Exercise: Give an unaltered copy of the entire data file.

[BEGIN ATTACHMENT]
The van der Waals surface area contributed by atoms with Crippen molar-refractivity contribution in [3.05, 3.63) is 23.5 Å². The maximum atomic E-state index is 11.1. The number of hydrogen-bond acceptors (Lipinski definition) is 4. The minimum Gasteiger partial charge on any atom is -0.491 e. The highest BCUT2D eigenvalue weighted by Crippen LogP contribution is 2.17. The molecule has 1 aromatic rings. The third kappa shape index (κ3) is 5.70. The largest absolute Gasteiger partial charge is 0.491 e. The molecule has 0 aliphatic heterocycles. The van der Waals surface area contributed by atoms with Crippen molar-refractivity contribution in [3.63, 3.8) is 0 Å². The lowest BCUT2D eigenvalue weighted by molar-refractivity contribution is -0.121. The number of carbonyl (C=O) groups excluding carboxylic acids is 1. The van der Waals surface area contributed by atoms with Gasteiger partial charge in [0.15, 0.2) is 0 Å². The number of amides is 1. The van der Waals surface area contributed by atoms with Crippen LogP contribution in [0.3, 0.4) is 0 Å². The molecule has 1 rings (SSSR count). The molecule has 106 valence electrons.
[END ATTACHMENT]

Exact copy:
The van der Waals surface area contributed by atoms with Crippen molar-refractivity contribution in [3.05, 3.63) is 23.5 Å². The maximum atomic E-state index is 11.1. The number of hydrogen-bond acceptors (Lipinski definition) is 4. The minimum Gasteiger partial charge on any atom is -0.491 e. The highest BCUT2D eigenvalue weighted by Crippen LogP contribution is 2.17. The molecule has 1 aromatic rings. The third kappa shape index (κ3) is 5.70. The largest absolute Gasteiger partial charge is 0.491 e. The molecule has 0 aliphatic heterocycles. The van der Waals surface area contributed by atoms with Crippen molar-refractivity contribution in [3.63, 3.8) is 0 Å². The lowest BCUT2D eigenvalue weighted by molar-refractivity contribution is -0.121. The number of carbonyl (C=O) groups excluding carboxylic acids is 1. The van der Waals surface area contributed by atoms with Gasteiger partial charge in [0.15, 0.2) is 0 Å². The number of amides is 1. The van der Waals surface area contributed by atoms with Crippen LogP contribution in [0.3, 0.4) is 0 Å². The molecule has 1 rings (SSSR count). The molecule has 106 valence electrons.